Katie Gooch and her 3-year-old son were throwing rocks in a river not far from home in Richmond. Not quite six feet away stood another mother and her young child. Neither child wore a mask. Nobody seemed to mind. That, by itself, seemed to mean Gooch and the other mother could trust each other.
“Within two minutes,” Gooch recalled, “she turned to me and said, ‘Do you know about the secret Facebook group?’ ”
It was a group of “mothers for reopening,” more than 20,000 women who, like these two strangers, believed that despite risks posed by the novel coronavirus, schools should open up this fall for in-person instruction.
Seven hundred miles away, Mary Gail Lowery was fishing with her grandson in Tuscaloosa, Ala. A retired teacher, she carried a mask, but used it only in stores and only “as a courtesy,” because she’s decided that masks aren’t very helpful as a defense against covid-19, the disease caused by the coronavirus.
“I don’t just believe what I hear,” she said. “I do my own research. I check the facts.”
She checked and found support for that stance from Chuck Woolery, for three decades the host of TV game shows such as “Love Connection,” “Wheel of Fortune” and “Scrabble.”
Woolery tweeted to his 691,000 followers that “Masks are nothing more than a symbol of capitulation,” and that “Everyone is lying” about the virus — “the CDC, Media, Democrats, our Doctors …”
Lowery tweeted back: “Thank you for taking a stand!” — one that matched her own.
More than four months into the pandemic, Americans are swimming — and sometimes drowning — in an ocean of information that, paradoxically, is also a desert of clarity and consensus. In the absence of consistent, authoritative advice from federal health officials, and with President Trump and some of his top aides casting doubt on their own administration’s scientific guidance, many people have decided they are on their own, left to figure out for themselves how to live safely.
Amid the confusing cacophony, many now rely on recommendations by fellow parents, scientists, media commentators, local public health officials, celebrities, social media influencers, self-appointed experts, political activists or, in Woolery’s case, a TV entertainer.
Lowery said she was initially drawn to Woolery’s comments because “he’s a good conservative.” But Lowery, 63, said she didn’t take his posts at face value. Woolery has since deleted his Twitter account, after announcing that his son had tested positive for covid-19. Woolery did not respond to a request for comment.
Lowery checked further. She used to rely on Fox News, “but they’ve gotten more liberal,” she said, “so I also watch One America News, and I Google, but you don’t know what’s right on Google. So I watchBill O’Reilly — he’s more fact-based.”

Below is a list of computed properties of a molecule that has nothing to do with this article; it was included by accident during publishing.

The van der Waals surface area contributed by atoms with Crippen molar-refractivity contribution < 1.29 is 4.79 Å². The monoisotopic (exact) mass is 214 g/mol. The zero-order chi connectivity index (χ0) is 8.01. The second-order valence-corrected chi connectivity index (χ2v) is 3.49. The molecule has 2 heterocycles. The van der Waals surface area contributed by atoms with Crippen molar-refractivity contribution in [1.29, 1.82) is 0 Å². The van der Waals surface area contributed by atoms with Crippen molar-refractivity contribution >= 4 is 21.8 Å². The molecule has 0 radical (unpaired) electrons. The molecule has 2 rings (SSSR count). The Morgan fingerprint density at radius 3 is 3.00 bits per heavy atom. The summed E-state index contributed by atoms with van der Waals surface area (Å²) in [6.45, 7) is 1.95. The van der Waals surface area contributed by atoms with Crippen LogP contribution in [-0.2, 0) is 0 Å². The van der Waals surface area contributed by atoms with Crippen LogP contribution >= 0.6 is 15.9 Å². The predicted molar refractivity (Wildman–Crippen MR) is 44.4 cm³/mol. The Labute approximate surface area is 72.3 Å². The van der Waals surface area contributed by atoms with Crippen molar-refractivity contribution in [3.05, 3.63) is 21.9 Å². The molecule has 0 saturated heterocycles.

She also rummages around Twitter and Facebook, finding doctors whose views seem right to her, such as one who wrote that masks aren’t effective protection against the virus. Numerous studies and the Centers for Disease Control say they are.
Lowery is far from alone in finding comfort by discovering experts who agree with a position she’s already drawn toward. Pretty much everyone does that, said Ross McKinney Jr., chief scientific officer for the Association of American Medical Colleges.
“You want to rely on authoritative figures who do this kind of work,” said McKinney, a virologist. “But with this flood of information, we all have to realize what our own biases are. Do you want to believe something because it confirms your hopes?”
When New Mexico allowed gyms to reopen, Mikaela Kosich, an epidemiologist with a passion for roller derby, was eager to get back on the track. “I searched everywhere for information that would make it okay to go,” she said. “I really wanted to find it, but I knew I shouldn’t. Luckily, I couldn’t find it.”
Kosich, who works for the University of New Mexico, knows from her training that “in public health, there are often no certain answers,” but she said the contradictory signals Americans are getting from different arms of government send even medical professionals hunting for guidance on social media.
She follows infectious-disease specialists and local health officials on Twitter, but she sees friends and relatives relying on less-qualified sources.
“My family in New Jersey was planning a party, and they see the governor keeping things shut down and they see people they know not listening to those rules, and they weigh those things as equal,” Kosich said. “They pick the one they want to be true. It can be frustrating.”